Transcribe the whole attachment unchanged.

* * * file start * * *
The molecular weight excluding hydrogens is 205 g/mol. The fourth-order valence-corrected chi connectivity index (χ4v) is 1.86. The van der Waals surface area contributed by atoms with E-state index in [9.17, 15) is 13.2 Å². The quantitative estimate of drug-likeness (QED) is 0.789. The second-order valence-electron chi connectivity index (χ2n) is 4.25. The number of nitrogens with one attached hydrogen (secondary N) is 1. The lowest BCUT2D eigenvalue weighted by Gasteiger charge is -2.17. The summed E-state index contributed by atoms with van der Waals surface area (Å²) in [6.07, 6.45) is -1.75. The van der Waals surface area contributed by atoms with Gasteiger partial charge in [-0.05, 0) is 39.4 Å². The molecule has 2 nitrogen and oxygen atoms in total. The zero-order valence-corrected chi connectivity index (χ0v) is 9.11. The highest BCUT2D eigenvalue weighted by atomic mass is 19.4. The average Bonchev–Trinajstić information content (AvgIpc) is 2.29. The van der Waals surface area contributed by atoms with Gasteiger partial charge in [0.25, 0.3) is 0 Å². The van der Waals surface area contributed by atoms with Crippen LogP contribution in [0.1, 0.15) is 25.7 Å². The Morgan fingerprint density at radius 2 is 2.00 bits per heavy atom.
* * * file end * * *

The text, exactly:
The molecular weight excluding hydrogens is 205 g/mol. The fourth-order valence-corrected chi connectivity index (χ4v) is 1.86. The van der Waals surface area contributed by atoms with E-state index in [9.17, 15) is 13.2 Å². The quantitative estimate of drug-likeness (QED) is 0.789. The second-order valence-electron chi connectivity index (χ2n) is 4.25. The number of nitrogens with one attached hydrogen (secondary N) is 1. The lowest BCUT2D eigenvalue weighted by Gasteiger charge is -2.17. The summed E-state index contributed by atoms with van der Waals surface area (Å²) in [6.07, 6.45) is -1.75. The van der Waals surface area contributed by atoms with Gasteiger partial charge in [-0.05, 0) is 39.4 Å². The molecule has 2 nitrogen and oxygen atoms in total. The zero-order valence-corrected chi connectivity index (χ0v) is 9.11. The highest BCUT2D eigenvalue weighted by atomic mass is 19.4. The average Bonchev–Trinajstić information content (AvgIpc) is 2.29. The van der Waals surface area contributed by atoms with Gasteiger partial charge in [0.25, 0.3) is 0 Å². The van der Waals surface area contributed by atoms with Crippen LogP contribution in [0.1, 0.15) is 25.7 Å². The Morgan fingerprint density at radius 2 is 2.00 bits per heavy atom.